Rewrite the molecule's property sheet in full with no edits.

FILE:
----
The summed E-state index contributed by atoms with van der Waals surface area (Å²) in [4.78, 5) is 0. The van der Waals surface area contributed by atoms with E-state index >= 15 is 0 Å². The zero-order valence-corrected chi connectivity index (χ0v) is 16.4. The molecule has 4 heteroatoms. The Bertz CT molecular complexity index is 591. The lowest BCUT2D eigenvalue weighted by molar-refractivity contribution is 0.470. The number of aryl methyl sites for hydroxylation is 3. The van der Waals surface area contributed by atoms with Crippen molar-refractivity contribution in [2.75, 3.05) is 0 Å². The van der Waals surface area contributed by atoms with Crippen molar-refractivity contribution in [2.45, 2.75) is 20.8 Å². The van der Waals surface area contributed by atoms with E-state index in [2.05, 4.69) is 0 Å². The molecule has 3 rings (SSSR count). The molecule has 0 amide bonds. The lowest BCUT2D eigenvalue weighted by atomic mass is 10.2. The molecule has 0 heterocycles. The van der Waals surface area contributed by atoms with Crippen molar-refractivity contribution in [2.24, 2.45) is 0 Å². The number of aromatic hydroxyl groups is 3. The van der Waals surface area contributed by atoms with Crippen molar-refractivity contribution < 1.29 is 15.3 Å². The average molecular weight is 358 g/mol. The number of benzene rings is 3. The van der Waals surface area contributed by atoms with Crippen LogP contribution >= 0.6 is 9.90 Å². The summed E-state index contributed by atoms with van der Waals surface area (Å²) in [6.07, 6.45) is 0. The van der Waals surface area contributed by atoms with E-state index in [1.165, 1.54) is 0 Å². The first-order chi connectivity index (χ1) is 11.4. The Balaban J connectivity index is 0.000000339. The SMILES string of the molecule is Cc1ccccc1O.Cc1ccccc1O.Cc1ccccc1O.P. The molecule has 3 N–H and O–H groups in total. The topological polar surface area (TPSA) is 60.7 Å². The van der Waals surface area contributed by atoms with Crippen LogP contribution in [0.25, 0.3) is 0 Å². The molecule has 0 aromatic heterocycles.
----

The summed E-state index contributed by atoms with van der Waals surface area (Å²) in [4.78, 5) is 0. The van der Waals surface area contributed by atoms with E-state index >= 15 is 0 Å². The zero-order valence-corrected chi connectivity index (χ0v) is 16.4. The molecule has 4 heteroatoms. The Bertz CT molecular complexity index is 591. The lowest BCUT2D eigenvalue weighted by molar-refractivity contribution is 0.470. The number of aryl methyl sites for hydroxylation is 3. The van der Waals surface area contributed by atoms with Crippen molar-refractivity contribution in [2.75, 3.05) is 0 Å². The van der Waals surface area contributed by atoms with Crippen molar-refractivity contribution in [2.45, 2.75) is 20.8 Å². The van der Waals surface area contributed by atoms with E-state index in [2.05, 4.69) is 0 Å². The molecule has 3 rings (SSSR count). The molecule has 0 amide bonds. The lowest BCUT2D eigenvalue weighted by atomic mass is 10.2. The molecule has 0 heterocycles. The van der Waals surface area contributed by atoms with Crippen molar-refractivity contribution in [2.24, 2.45) is 0 Å². The number of aromatic hydroxyl groups is 3. The van der Waals surface area contributed by atoms with Crippen molar-refractivity contribution < 1.29 is 15.3 Å². The average molecular weight is 358 g/mol. The number of benzene rings is 3. The van der Waals surface area contributed by atoms with Crippen LogP contribution >= 0.6 is 9.90 Å². The summed E-state index contributed by atoms with van der Waals surface area (Å²) in [6.07, 6.45) is 0. The van der Waals surface area contributed by atoms with E-state index in [1.165, 1.54) is 0 Å². The first-order chi connectivity index (χ1) is 11.4. The Balaban J connectivity index is 0.000000339. The SMILES string of the molecule is Cc1ccccc1O.Cc1ccccc1O.Cc1ccccc1O.P. The molecule has 3 N–H and O–H groups in total. The topological polar surface area (TPSA) is 60.7 Å². The van der Waals surface area contributed by atoms with Crippen LogP contribution in [0.25, 0.3) is 0 Å². The molecule has 0 aromatic heterocycles.